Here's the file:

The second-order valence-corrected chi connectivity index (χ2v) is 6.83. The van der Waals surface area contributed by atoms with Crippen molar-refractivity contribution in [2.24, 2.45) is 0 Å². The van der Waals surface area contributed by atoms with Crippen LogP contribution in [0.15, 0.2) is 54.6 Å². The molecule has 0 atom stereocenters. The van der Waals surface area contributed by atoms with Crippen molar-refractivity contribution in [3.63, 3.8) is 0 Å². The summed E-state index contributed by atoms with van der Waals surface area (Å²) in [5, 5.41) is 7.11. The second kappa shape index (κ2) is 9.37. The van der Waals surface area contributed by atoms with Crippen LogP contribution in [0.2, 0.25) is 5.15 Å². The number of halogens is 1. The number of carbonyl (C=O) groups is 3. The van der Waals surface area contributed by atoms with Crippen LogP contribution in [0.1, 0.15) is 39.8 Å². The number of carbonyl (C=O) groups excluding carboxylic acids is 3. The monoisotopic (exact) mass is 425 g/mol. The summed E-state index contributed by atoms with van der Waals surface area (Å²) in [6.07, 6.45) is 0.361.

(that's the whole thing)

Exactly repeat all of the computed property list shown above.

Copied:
The second-order valence-corrected chi connectivity index (χ2v) is 6.83. The van der Waals surface area contributed by atoms with Crippen molar-refractivity contribution in [2.24, 2.45) is 0 Å². The van der Waals surface area contributed by atoms with Crippen LogP contribution in [0.15, 0.2) is 54.6 Å². The molecule has 0 atom stereocenters. The van der Waals surface area contributed by atoms with Crippen molar-refractivity contribution in [3.63, 3.8) is 0 Å². The summed E-state index contributed by atoms with van der Waals surface area (Å²) in [5, 5.41) is 7.11. The second kappa shape index (κ2) is 9.37. The van der Waals surface area contributed by atoms with Crippen LogP contribution in [0.2, 0.25) is 5.15 Å². The number of halogens is 1. The number of carbonyl (C=O) groups is 3. The van der Waals surface area contributed by atoms with Crippen LogP contribution in [0.1, 0.15) is 39.8 Å². The number of carbonyl (C=O) groups excluding carboxylic acids is 3. The monoisotopic (exact) mass is 425 g/mol. The summed E-state index contributed by atoms with van der Waals surface area (Å²) in [6.07, 6.45) is 0.361.